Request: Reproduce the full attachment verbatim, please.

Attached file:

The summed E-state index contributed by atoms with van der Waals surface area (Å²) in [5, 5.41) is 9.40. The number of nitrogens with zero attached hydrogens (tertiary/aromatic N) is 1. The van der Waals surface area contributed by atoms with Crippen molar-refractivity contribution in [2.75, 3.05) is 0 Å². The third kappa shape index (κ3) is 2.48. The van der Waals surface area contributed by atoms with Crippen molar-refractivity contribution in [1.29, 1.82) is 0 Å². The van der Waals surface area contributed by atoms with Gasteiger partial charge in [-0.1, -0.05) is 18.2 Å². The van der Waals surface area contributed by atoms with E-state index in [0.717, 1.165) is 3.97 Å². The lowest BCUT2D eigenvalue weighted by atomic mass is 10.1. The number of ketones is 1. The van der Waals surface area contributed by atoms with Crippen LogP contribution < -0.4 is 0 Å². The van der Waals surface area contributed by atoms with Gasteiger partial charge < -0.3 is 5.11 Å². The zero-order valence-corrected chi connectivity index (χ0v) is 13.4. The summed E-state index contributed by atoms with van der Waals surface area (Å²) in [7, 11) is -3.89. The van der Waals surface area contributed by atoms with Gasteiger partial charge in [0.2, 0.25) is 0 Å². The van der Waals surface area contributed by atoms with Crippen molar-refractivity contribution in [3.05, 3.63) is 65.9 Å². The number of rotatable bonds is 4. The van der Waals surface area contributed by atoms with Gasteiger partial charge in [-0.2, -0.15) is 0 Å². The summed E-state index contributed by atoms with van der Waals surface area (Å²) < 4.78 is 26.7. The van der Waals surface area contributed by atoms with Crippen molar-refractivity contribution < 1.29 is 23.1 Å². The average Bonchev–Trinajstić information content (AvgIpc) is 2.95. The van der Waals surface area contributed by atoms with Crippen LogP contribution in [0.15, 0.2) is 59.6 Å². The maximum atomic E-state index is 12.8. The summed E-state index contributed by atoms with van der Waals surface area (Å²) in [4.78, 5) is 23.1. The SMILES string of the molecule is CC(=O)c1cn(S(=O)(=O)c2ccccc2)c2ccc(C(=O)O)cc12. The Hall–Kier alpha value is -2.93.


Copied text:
The summed E-state index contributed by atoms with van der Waals surface area (Å²) in [5, 5.41) is 9.40. The number of nitrogens with zero attached hydrogens (tertiary/aromatic N) is 1. The van der Waals surface area contributed by atoms with Crippen molar-refractivity contribution in [2.75, 3.05) is 0 Å². The third kappa shape index (κ3) is 2.48. The van der Waals surface area contributed by atoms with Crippen molar-refractivity contribution in [1.29, 1.82) is 0 Å². The van der Waals surface area contributed by atoms with Gasteiger partial charge in [-0.1, -0.05) is 18.2 Å². The van der Waals surface area contributed by atoms with E-state index in [0.717, 1.165) is 3.97 Å². The lowest BCUT2D eigenvalue weighted by atomic mass is 10.1. The number of ketones is 1. The van der Waals surface area contributed by atoms with Crippen LogP contribution < -0.4 is 0 Å². The van der Waals surface area contributed by atoms with Gasteiger partial charge < -0.3 is 5.11 Å². The zero-order valence-corrected chi connectivity index (χ0v) is 13.4. The summed E-state index contributed by atoms with van der Waals surface area (Å²) in [7, 11) is -3.89. The van der Waals surface area contributed by atoms with Gasteiger partial charge in [0.2, 0.25) is 0 Å². The van der Waals surface area contributed by atoms with Crippen molar-refractivity contribution in [3.05, 3.63) is 65.9 Å². The number of rotatable bonds is 4. The van der Waals surface area contributed by atoms with Gasteiger partial charge in [-0.2, -0.15) is 0 Å². The summed E-state index contributed by atoms with van der Waals surface area (Å²) < 4.78 is 26.7. The van der Waals surface area contributed by atoms with Crippen molar-refractivity contribution < 1.29 is 23.1 Å². The average Bonchev–Trinajstić information content (AvgIpc) is 2.95. The van der Waals surface area contributed by atoms with Crippen LogP contribution in [0.15, 0.2) is 59.6 Å². The maximum atomic E-state index is 12.8. The summed E-state index contributed by atoms with van der Waals surface area (Å²) in [4.78, 5) is 23.1. The SMILES string of the molecule is CC(=O)c1cn(S(=O)(=O)c2ccccc2)c2ccc(C(=O)O)cc12. The Hall–Kier alpha value is -2.93.